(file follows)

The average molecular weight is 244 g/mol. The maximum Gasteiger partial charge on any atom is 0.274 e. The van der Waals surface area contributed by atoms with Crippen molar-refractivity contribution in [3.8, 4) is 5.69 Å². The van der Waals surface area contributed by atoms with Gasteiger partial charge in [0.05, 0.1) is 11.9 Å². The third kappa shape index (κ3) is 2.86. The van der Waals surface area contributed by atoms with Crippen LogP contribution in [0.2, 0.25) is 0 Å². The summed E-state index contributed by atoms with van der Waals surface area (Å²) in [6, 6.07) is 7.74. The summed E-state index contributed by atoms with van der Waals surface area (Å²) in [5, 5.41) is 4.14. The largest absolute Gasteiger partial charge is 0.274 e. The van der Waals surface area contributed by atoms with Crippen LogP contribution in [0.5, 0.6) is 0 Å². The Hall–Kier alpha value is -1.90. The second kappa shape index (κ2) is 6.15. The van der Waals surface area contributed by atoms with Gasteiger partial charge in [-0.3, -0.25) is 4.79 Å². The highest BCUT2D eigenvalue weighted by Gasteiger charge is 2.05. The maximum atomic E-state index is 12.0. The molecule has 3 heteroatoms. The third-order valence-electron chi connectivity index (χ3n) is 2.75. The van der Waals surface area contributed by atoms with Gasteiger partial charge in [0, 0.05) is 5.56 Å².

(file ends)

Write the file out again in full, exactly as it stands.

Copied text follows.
The average molecular weight is 244 g/mol. The maximum Gasteiger partial charge on any atom is 0.274 e. The van der Waals surface area contributed by atoms with Crippen molar-refractivity contribution in [3.8, 4) is 5.69 Å². The van der Waals surface area contributed by atoms with Gasteiger partial charge in [0.05, 0.1) is 11.9 Å². The third kappa shape index (κ3) is 2.86. The van der Waals surface area contributed by atoms with Crippen LogP contribution in [0.2, 0.25) is 0 Å². The summed E-state index contributed by atoms with van der Waals surface area (Å²) in [6, 6.07) is 7.74. The summed E-state index contributed by atoms with van der Waals surface area (Å²) in [5, 5.41) is 4.14. The largest absolute Gasteiger partial charge is 0.274 e. The van der Waals surface area contributed by atoms with Crippen LogP contribution in [0.5, 0.6) is 0 Å². The Hall–Kier alpha value is -1.90. The second kappa shape index (κ2) is 6.15. The van der Waals surface area contributed by atoms with Gasteiger partial charge in [-0.3, -0.25) is 4.79 Å². The highest BCUT2D eigenvalue weighted by Gasteiger charge is 2.05. The maximum atomic E-state index is 12.0. The molecule has 3 heteroatoms. The third-order valence-electron chi connectivity index (χ3n) is 2.75. The van der Waals surface area contributed by atoms with Gasteiger partial charge in [0, 0.05) is 5.56 Å².